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Trump: I’m sorry you thought my racism against Judge Curiel was racist

I love the Hispanics!
I love the Hispanics!
Donald J. Trump via Twitter

After several days of heavy criticism (including from fellow Republicans), Donald Trump has released a statement about federal judge Gonzalo Curiel that almost — almost — looks like an apology for insinuating Curiel was biased because of his Mexican heritage.

The statement is pretty long (due to a digression in the middle in which Trump rambles about how awesome Trump University is and how no one should be suing it). You can read the whole thing here. Below are the parts that are relevant to Trump's attacks on Curiel:

It is unfortunate that my comments have been misconstrued as a categorical attack against people of Mexican heritage. I am friends with and employ thousands of people of Mexican and Hispanic descent. The American justice system relies on fair and impartial judges. All judges should be held to that standard. I do not feel that one’s heritage makes them incapable of being impartial, but, based on the rulings that I have received in the Trump University civil case, I feel justified in questioning whether I am receiving a fair trial.


Normally, legal issues in a civil case would be heard in a neutral environment. However, given my unique circumstances as nominee of the Republican Party and the core issues of my campaign that focus on illegal immigration, jobs and unfair trade, I have concerns as to my ability to receive a fair trial.

I am fighting hard to bring jobs back to the United States. Many companies – like Ford, General Motors, Nabisco, Carrier – are moving production to Mexico. Drugs and illegal immigrants are also pouring across our border. This is bad for all Americans, regardless of their heritage.

Due to what I believe are unfair and mistaken rulings in this case and the Judge’s reported associations with certain professional organizations, questions were raised regarding the Obama appointed Judge’s impartiality. It is a fair question. I hope it is not the case.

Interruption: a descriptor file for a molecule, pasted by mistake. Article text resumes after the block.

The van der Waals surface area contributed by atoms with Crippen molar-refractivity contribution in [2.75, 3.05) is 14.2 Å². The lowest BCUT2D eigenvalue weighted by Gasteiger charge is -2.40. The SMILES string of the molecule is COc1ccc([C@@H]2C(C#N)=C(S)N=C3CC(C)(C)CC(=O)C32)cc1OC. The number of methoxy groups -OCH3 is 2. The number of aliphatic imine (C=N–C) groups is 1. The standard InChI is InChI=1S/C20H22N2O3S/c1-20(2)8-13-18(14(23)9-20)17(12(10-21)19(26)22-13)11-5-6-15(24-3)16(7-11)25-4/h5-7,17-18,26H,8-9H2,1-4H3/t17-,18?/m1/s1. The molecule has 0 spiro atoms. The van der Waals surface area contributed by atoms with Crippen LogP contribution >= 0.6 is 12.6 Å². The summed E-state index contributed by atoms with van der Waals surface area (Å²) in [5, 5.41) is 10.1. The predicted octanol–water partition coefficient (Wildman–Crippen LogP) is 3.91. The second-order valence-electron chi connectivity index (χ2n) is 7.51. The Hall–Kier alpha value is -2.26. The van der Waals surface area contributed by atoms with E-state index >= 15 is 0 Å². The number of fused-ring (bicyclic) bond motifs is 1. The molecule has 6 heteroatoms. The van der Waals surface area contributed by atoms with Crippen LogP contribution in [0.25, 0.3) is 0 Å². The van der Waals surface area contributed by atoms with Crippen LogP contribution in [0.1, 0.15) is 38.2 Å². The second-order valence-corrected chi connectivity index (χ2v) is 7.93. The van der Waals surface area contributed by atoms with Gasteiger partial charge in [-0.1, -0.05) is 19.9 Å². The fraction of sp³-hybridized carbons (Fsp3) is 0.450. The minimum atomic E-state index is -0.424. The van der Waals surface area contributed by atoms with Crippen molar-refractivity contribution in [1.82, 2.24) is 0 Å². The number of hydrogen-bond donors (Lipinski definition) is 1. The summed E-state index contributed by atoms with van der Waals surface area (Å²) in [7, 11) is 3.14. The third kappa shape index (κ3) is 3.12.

While this lawsuit should have been dismissed, it is now scheduled for trial in November. I do not intend to comment on this matter any further. With all of the thousands of people who have given the courses such high marks and accolades, we will win this case!

Shorter Trump: Not all Mexican Americans are biased — just the ones who are proud of it

There's no doubt that Trump isn't apologizing for what he said about Curiel: "It is unfortunate that my comments have been misconstrued" is a classic non-apology apology. The question is whether, by saying, "I do not feel that one's heritage makes them incapable of being impartial," he's disowning his previous attacks.

The answer to that is: kind of. What Trump is doing is walking back some of his comments over the past several days, while retrenching his attack against Curiel in particular.

It's possible that Trump actually never meant to say that all Mexican Americans are biased against him, but he's said it anyway, and now he's walking it back. His comments about Curiel (per usual) have been rambling and careless; maybe he just let his tongue get away with him.

After all, every time Trump has made disparaging references to Curiel's "Mexican heritage," he's been careful to preface his attacks with praise of "the Hispanics." (His answers to follow-up questions about a hypothetical Muslim or woman judge have also been in this vein — he's said such a judge might be biased, not that she definitely would be.)

But when it comes specifically to Curiel, Trump's argument, from the beginning, is that Curiel's pride in his ethnicity — and, specifically, his membership in a Latino lawyers association (which Trump's campaign appears to have confused with a mainstream Latino advocacy organization) — makes him unusually likely to oppose Trump's immigration policy and therefore Trump himself.

He's still saying that in this statement: that Curiel's "reported association with certain professional organizations" raised questions about his impartiality.

Furthermore, the statement continues to imply that Curiel is biased against Trump because Trump wants to keep out "drugs and illegal immigrants" — implying that Curiel must not want to do these things.

The leap from "has association with certain professional organizations" to "opposes securing the border" only makes sense if you think that joining a Latino lawyers group (or even a Latino advocacy group) means Curiel is more loyal to his ethnicity than to his country. You don't have to believe this is true of all Hispanics, or all Mexican Americans. But it does call into question the patriotism of millions of Latinos (and Muslims, and women) who are members of organizations based on their identities.

So, sure, Donald Trump isn't saying that having Mexican parents makes you inherently biased. He’s saying something narrower, but worse: that people who are proud enough of their heritage to join an organization are biased — not only against Trump but against America itself.

Donald Trump's rise is a scary moment in America